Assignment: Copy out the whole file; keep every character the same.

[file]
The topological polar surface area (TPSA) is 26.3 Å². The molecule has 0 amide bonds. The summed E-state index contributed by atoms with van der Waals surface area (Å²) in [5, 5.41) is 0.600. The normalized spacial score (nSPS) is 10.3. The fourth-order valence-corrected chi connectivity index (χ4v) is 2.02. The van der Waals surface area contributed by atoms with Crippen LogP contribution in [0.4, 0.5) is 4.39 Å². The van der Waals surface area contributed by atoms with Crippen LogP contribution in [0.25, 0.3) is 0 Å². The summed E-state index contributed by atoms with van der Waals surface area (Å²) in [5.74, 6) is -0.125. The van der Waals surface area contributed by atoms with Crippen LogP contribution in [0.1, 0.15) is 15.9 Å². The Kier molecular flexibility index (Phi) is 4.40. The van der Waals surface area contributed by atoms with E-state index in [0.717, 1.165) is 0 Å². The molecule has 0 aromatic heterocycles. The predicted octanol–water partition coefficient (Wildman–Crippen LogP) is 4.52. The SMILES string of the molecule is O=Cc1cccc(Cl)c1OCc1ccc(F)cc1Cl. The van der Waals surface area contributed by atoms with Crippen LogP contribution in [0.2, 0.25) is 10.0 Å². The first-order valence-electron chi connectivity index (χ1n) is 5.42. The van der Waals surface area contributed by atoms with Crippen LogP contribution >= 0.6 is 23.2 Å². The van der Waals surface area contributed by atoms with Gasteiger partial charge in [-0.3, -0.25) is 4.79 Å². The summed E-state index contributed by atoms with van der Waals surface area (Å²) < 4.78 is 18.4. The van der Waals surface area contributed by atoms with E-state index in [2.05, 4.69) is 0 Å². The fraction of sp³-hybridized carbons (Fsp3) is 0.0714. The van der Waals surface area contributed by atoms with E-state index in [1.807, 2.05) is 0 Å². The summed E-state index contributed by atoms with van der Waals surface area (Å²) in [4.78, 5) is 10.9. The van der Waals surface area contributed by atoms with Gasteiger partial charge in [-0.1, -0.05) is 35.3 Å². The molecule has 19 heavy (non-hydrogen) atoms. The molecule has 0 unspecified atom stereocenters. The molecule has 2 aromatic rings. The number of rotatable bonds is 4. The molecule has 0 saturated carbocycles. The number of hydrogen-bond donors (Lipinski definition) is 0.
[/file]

The topological polar surface area (TPSA) is 26.3 Å². The molecule has 0 amide bonds. The summed E-state index contributed by atoms with van der Waals surface area (Å²) in [5, 5.41) is 0.600. The normalized spacial score (nSPS) is 10.3. The fourth-order valence-corrected chi connectivity index (χ4v) is 2.02. The van der Waals surface area contributed by atoms with Crippen LogP contribution in [0.4, 0.5) is 4.39 Å². The van der Waals surface area contributed by atoms with Crippen LogP contribution in [0.25, 0.3) is 0 Å². The summed E-state index contributed by atoms with van der Waals surface area (Å²) in [5.74, 6) is -0.125. The van der Waals surface area contributed by atoms with Crippen LogP contribution in [0.1, 0.15) is 15.9 Å². The Kier molecular flexibility index (Phi) is 4.40. The van der Waals surface area contributed by atoms with E-state index in [0.717, 1.165) is 0 Å². The molecule has 0 aromatic heterocycles. The predicted octanol–water partition coefficient (Wildman–Crippen LogP) is 4.52. The SMILES string of the molecule is O=Cc1cccc(Cl)c1OCc1ccc(F)cc1Cl. The van der Waals surface area contributed by atoms with Crippen LogP contribution in [0.2, 0.25) is 10.0 Å². The first-order valence-electron chi connectivity index (χ1n) is 5.42. The van der Waals surface area contributed by atoms with Crippen LogP contribution >= 0.6 is 23.2 Å². The van der Waals surface area contributed by atoms with Gasteiger partial charge in [-0.3, -0.25) is 4.79 Å². The summed E-state index contributed by atoms with van der Waals surface area (Å²) < 4.78 is 18.4. The van der Waals surface area contributed by atoms with E-state index in [2.05, 4.69) is 0 Å². The fraction of sp³-hybridized carbons (Fsp3) is 0.0714. The van der Waals surface area contributed by atoms with E-state index in [1.807, 2.05) is 0 Å². The summed E-state index contributed by atoms with van der Waals surface area (Å²) in [4.78, 5) is 10.9. The van der Waals surface area contributed by atoms with Gasteiger partial charge in [-0.1, -0.05) is 35.3 Å². The molecule has 19 heavy (non-hydrogen) atoms. The molecule has 0 unspecified atom stereocenters. The molecule has 2 aromatic rings. The number of rotatable bonds is 4. The molecule has 0 saturated carbocycles. The number of hydrogen-bond donors (Lipinski definition) is 0.